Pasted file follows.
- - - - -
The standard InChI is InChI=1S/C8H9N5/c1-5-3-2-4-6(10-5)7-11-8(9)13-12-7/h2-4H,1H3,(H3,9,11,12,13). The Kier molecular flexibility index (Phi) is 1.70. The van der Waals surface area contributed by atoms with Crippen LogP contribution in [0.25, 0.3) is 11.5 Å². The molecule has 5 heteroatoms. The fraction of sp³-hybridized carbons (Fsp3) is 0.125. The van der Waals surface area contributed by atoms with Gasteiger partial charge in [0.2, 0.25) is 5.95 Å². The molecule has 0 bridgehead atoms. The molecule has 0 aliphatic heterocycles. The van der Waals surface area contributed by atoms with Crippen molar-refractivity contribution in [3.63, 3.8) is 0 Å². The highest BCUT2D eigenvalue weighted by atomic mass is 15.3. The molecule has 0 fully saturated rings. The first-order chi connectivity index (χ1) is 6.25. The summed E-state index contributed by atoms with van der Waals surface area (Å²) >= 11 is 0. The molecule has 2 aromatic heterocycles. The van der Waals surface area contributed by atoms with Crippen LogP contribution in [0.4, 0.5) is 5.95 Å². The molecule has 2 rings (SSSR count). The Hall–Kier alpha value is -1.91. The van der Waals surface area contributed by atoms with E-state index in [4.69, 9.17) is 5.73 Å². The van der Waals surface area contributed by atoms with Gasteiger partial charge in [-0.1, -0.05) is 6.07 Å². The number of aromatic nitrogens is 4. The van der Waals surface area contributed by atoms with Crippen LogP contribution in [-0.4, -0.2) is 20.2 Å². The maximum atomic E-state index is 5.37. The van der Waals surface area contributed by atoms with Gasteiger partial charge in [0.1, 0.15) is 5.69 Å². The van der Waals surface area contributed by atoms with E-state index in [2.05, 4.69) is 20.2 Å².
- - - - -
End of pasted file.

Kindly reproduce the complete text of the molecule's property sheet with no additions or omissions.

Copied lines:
The standard InChI is InChI=1S/C8H9N5/c1-5-3-2-4-6(10-5)7-11-8(9)13-12-7/h2-4H,1H3,(H3,9,11,12,13). The Kier molecular flexibility index (Phi) is 1.70. The van der Waals surface area contributed by atoms with Crippen LogP contribution in [0.25, 0.3) is 11.5 Å². The molecule has 5 heteroatoms. The fraction of sp³-hybridized carbons (Fsp3) is 0.125. The van der Waals surface area contributed by atoms with Gasteiger partial charge in [0.2, 0.25) is 5.95 Å². The molecule has 0 bridgehead atoms. The molecule has 0 aliphatic heterocycles. The van der Waals surface area contributed by atoms with Crippen molar-refractivity contribution in [3.63, 3.8) is 0 Å². The highest BCUT2D eigenvalue weighted by atomic mass is 15.3. The molecule has 0 fully saturated rings. The first-order chi connectivity index (χ1) is 6.25. The summed E-state index contributed by atoms with van der Waals surface area (Å²) >= 11 is 0. The molecule has 2 aromatic heterocycles. The van der Waals surface area contributed by atoms with Crippen LogP contribution in [0.4, 0.5) is 5.95 Å². The molecule has 2 rings (SSSR count). The Hall–Kier alpha value is -1.91. The van der Waals surface area contributed by atoms with E-state index in [4.69, 9.17) is 5.73 Å². The van der Waals surface area contributed by atoms with Gasteiger partial charge in [-0.1, -0.05) is 6.07 Å². The number of aromatic nitrogens is 4. The van der Waals surface area contributed by atoms with Crippen LogP contribution in [-0.4, -0.2) is 20.2 Å². The maximum atomic E-state index is 5.37. The van der Waals surface area contributed by atoms with Gasteiger partial charge in [0.1, 0.15) is 5.69 Å². The van der Waals surface area contributed by atoms with E-state index in [2.05, 4.69) is 20.2 Å².